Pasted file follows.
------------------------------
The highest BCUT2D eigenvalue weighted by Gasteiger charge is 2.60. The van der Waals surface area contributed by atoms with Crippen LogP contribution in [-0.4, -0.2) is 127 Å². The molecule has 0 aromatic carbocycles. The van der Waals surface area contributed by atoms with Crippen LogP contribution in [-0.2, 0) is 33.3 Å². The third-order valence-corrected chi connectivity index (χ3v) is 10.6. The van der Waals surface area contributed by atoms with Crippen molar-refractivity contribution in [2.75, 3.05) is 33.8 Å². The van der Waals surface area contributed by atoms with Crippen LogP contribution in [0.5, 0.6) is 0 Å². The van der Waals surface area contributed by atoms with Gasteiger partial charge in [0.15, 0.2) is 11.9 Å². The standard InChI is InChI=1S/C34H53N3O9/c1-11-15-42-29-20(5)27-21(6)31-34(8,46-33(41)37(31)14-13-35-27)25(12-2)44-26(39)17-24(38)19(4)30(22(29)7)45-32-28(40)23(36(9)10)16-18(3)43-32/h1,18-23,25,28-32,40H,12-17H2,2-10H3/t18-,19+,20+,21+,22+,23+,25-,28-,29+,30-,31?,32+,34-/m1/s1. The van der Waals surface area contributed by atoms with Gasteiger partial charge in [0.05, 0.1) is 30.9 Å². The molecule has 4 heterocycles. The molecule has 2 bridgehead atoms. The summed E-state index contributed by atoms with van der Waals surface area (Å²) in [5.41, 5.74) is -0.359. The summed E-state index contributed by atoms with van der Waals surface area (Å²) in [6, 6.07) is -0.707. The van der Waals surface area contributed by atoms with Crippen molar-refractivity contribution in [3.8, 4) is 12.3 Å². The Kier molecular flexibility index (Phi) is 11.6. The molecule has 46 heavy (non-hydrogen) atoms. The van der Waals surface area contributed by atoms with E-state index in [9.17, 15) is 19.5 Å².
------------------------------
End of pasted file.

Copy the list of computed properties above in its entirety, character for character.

The highest BCUT2D eigenvalue weighted by Gasteiger charge is 2.60. The van der Waals surface area contributed by atoms with Crippen LogP contribution in [-0.4, -0.2) is 127 Å². The molecule has 0 aromatic carbocycles. The van der Waals surface area contributed by atoms with Crippen LogP contribution in [-0.2, 0) is 33.3 Å². The third-order valence-corrected chi connectivity index (χ3v) is 10.6. The van der Waals surface area contributed by atoms with Crippen molar-refractivity contribution in [2.75, 3.05) is 33.8 Å². The van der Waals surface area contributed by atoms with Crippen LogP contribution in [0.5, 0.6) is 0 Å². The van der Waals surface area contributed by atoms with Gasteiger partial charge in [0.15, 0.2) is 11.9 Å². The standard InChI is InChI=1S/C34H53N3O9/c1-11-15-42-29-20(5)27-21(6)31-34(8,46-33(41)37(31)14-13-35-27)25(12-2)44-26(39)17-24(38)19(4)30(22(29)7)45-32-28(40)23(36(9)10)16-18(3)43-32/h1,18-23,25,28-32,40H,12-17H2,2-10H3/t18-,19+,20+,21+,22+,23+,25-,28-,29+,30-,31?,32+,34-/m1/s1. The van der Waals surface area contributed by atoms with Gasteiger partial charge in [0.05, 0.1) is 30.9 Å². The molecule has 4 heterocycles. The molecule has 2 bridgehead atoms. The summed E-state index contributed by atoms with van der Waals surface area (Å²) in [5.41, 5.74) is -0.359. The summed E-state index contributed by atoms with van der Waals surface area (Å²) in [6, 6.07) is -0.707. The van der Waals surface area contributed by atoms with Crippen molar-refractivity contribution in [3.8, 4) is 12.3 Å². The Kier molecular flexibility index (Phi) is 11.6. The molecule has 46 heavy (non-hydrogen) atoms. The van der Waals surface area contributed by atoms with E-state index in [9.17, 15) is 19.5 Å².